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I am a Linux enthusiast, a multi-engine instrument-rated pilot, and a traveller. I am interested in all aspects of computing and technology in general, especially Linux and Free Software. As an avid pilot I can be found somewhere over the skies of the southwestern US most weekends.  As a traveller I have been to many interesting places. Check out my photo gallery. Want to get me something cool? Check out my Amazon.com wish list!

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More about Vietnam

by Tracy R Reed — last modified Jan 01, 2009 11:48 PM

Crab Mentality, cooperation, and pagodas on beautiful mountaintops

Having spent so much time in VN the past year I have learned a lot of interesting things, not all of which I like. I have witnessed first-hand what I recall a friend referring to last year as the "crab mentality". The idea is that one crab in a pot will easily escape. But three or more crabs in a pot never escape because they are all constantly pulling each other down due to their complete lack of cooperation. Sometimes it seems as if the Vietnamese really are pulling each other down. It's as if there is no sense of cooperation or spirit even though lip-service is often paid to these things in the government propaganda. In reality it is every man for himself. Bribery is rampant. I am almost ashamed to associate with wealthy vietnamese because the only way to get that way is to participate in the corruption. Those with nice houses probably have them because they were confiscated from someone else. The old-boy network is bigger in VN than anywhere I have seen. There are many well-educated Vietnamese who knows the difference between right and wrong but unfortunately the others around them make them feel forced to play the same game by the same rules.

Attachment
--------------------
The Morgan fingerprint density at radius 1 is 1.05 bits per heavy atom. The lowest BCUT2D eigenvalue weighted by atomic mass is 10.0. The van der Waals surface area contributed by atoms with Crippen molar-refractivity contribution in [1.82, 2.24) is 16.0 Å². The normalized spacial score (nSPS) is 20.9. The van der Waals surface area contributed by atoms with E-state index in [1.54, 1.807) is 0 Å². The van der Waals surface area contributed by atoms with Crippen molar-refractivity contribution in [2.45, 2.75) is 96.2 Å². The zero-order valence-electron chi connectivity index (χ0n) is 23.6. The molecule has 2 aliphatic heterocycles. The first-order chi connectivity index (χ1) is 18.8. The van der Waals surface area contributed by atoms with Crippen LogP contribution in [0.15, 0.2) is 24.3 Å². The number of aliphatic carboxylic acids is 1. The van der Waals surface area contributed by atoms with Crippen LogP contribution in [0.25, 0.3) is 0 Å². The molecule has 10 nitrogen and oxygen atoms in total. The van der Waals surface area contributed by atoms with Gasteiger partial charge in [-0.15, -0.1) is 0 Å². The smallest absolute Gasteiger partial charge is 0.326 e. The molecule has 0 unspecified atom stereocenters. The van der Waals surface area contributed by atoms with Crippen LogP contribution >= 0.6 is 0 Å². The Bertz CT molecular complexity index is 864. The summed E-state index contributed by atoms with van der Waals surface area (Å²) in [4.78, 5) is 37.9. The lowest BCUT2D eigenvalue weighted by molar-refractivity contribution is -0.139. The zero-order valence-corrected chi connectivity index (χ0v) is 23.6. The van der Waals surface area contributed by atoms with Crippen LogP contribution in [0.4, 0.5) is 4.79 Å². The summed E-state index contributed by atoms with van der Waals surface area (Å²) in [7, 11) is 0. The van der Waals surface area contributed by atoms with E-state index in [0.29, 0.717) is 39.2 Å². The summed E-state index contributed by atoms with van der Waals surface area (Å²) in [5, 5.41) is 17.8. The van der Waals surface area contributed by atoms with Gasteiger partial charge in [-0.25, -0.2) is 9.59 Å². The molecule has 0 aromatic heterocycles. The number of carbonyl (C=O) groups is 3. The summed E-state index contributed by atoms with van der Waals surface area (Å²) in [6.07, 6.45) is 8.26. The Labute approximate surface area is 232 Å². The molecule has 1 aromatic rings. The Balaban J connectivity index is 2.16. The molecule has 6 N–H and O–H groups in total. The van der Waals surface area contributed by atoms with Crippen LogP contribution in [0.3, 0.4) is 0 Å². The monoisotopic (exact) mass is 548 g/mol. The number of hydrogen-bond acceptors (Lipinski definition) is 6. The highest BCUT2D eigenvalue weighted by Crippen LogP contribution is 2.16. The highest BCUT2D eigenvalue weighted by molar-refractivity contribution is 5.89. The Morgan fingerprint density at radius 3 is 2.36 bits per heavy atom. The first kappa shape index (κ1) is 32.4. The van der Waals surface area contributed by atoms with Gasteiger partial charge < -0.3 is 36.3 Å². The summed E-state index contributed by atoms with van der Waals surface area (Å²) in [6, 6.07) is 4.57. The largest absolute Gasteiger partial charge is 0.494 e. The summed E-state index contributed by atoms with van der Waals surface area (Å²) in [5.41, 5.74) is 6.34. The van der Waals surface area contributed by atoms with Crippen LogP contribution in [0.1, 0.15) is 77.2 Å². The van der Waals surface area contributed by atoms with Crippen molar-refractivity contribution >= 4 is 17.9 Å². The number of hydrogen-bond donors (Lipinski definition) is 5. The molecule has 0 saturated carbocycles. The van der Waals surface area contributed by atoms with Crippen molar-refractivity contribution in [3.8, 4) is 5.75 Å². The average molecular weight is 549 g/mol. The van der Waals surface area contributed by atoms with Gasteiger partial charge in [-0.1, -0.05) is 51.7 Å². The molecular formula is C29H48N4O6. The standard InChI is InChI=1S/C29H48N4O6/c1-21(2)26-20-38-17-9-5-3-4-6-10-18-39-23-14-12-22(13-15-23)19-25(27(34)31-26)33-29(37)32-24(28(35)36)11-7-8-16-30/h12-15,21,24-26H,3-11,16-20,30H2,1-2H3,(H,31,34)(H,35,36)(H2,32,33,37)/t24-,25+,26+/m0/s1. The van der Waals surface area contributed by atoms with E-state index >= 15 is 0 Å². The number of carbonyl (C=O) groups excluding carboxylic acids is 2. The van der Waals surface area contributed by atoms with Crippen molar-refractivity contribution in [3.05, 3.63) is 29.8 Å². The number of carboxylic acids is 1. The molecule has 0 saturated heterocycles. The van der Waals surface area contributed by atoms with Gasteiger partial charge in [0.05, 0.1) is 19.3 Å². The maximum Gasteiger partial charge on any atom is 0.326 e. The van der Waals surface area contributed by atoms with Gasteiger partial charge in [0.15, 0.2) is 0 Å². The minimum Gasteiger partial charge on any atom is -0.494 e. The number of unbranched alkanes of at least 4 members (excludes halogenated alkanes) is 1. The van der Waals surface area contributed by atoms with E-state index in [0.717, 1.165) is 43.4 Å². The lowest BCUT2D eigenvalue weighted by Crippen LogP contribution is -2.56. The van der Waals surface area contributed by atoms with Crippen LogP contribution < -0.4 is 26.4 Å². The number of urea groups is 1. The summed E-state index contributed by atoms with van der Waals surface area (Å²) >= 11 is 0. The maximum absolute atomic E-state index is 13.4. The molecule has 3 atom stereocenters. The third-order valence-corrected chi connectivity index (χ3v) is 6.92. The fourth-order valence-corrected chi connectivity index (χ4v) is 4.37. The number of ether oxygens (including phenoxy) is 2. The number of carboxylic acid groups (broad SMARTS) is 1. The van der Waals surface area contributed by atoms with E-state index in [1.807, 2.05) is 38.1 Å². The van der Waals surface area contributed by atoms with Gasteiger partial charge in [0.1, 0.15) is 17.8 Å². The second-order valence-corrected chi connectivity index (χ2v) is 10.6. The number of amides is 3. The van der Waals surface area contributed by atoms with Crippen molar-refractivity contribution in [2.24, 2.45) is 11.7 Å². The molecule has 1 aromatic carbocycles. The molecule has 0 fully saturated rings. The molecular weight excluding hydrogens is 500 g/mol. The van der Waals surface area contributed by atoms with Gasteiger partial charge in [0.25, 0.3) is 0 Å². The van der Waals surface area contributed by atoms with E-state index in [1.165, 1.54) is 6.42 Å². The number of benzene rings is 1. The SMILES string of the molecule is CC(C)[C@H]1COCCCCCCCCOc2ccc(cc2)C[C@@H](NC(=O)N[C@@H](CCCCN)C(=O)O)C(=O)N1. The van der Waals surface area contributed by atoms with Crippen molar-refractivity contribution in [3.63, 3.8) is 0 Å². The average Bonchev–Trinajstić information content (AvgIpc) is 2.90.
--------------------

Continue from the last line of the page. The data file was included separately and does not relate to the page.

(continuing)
It's odd: The Vietnamese language has so many pronouns to refer to yourself and others depending on the situation to show the proper respect. If the person is a teacher you call them "tha^`y" and yourself "con". If it is your parent you call them "ba'" and yourself "con". If it is a professional situation you refer to yourself as "to^i". A male older than you (like your brother) is "anh" or a female older than you (like your sister) is "chi." and when referring to yourself (being younger) you are "em". When referring to someone younger than you they are "em". Someone significantly older than you (old enough to be your parent) you refer to as "co^" for female and "chu'" for male. A very old person (like grandparents) you refer to as "ba`" for female or "o^ng" for male. There are more, but that is only what I have learned so far. Very complicated. When receiving something from an elder you always accept it with two hands. Take off your shoes when you enter a house. They treat each other with such respect.